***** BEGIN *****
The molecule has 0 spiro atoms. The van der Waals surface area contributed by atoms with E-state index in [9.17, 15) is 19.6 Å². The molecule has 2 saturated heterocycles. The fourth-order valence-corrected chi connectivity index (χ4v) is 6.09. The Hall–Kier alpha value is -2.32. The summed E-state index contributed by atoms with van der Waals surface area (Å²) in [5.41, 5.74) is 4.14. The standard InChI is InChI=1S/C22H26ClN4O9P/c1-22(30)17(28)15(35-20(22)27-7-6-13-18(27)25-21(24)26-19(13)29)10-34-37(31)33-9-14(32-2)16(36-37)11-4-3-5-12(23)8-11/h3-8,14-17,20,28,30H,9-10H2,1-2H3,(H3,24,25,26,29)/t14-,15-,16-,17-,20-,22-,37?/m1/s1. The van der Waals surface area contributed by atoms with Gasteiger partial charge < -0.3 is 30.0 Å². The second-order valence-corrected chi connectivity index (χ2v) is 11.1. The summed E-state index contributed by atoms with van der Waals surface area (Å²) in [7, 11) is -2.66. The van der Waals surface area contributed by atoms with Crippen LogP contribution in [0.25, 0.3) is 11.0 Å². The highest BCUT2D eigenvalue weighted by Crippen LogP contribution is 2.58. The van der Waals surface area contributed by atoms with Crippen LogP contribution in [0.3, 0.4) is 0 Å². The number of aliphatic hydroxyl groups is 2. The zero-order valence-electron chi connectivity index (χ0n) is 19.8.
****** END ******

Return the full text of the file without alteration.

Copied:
The molecule has 0 spiro atoms. The van der Waals surface area contributed by atoms with E-state index in [9.17, 15) is 19.6 Å². The molecule has 2 saturated heterocycles. The fourth-order valence-corrected chi connectivity index (χ4v) is 6.09. The Hall–Kier alpha value is -2.32. The summed E-state index contributed by atoms with van der Waals surface area (Å²) in [5.41, 5.74) is 4.14. The standard InChI is InChI=1S/C22H26ClN4O9P/c1-22(30)17(28)15(35-20(22)27-7-6-13-18(27)25-21(24)26-19(13)29)10-34-37(31)33-9-14(32-2)16(36-37)11-4-3-5-12(23)8-11/h3-8,14-17,20,28,30H,9-10H2,1-2H3,(H3,24,25,26,29)/t14-,15-,16-,17-,20-,22-,37?/m1/s1. The van der Waals surface area contributed by atoms with Gasteiger partial charge < -0.3 is 30.0 Å². The second-order valence-corrected chi connectivity index (χ2v) is 11.1. The summed E-state index contributed by atoms with van der Waals surface area (Å²) in [7, 11) is -2.66. The van der Waals surface area contributed by atoms with Crippen LogP contribution in [0.25, 0.3) is 11.0 Å². The highest BCUT2D eigenvalue weighted by Crippen LogP contribution is 2.58. The van der Waals surface area contributed by atoms with Crippen LogP contribution in [0.3, 0.4) is 0 Å². The number of aliphatic hydroxyl groups is 2. The zero-order valence-electron chi connectivity index (χ0n) is 19.8.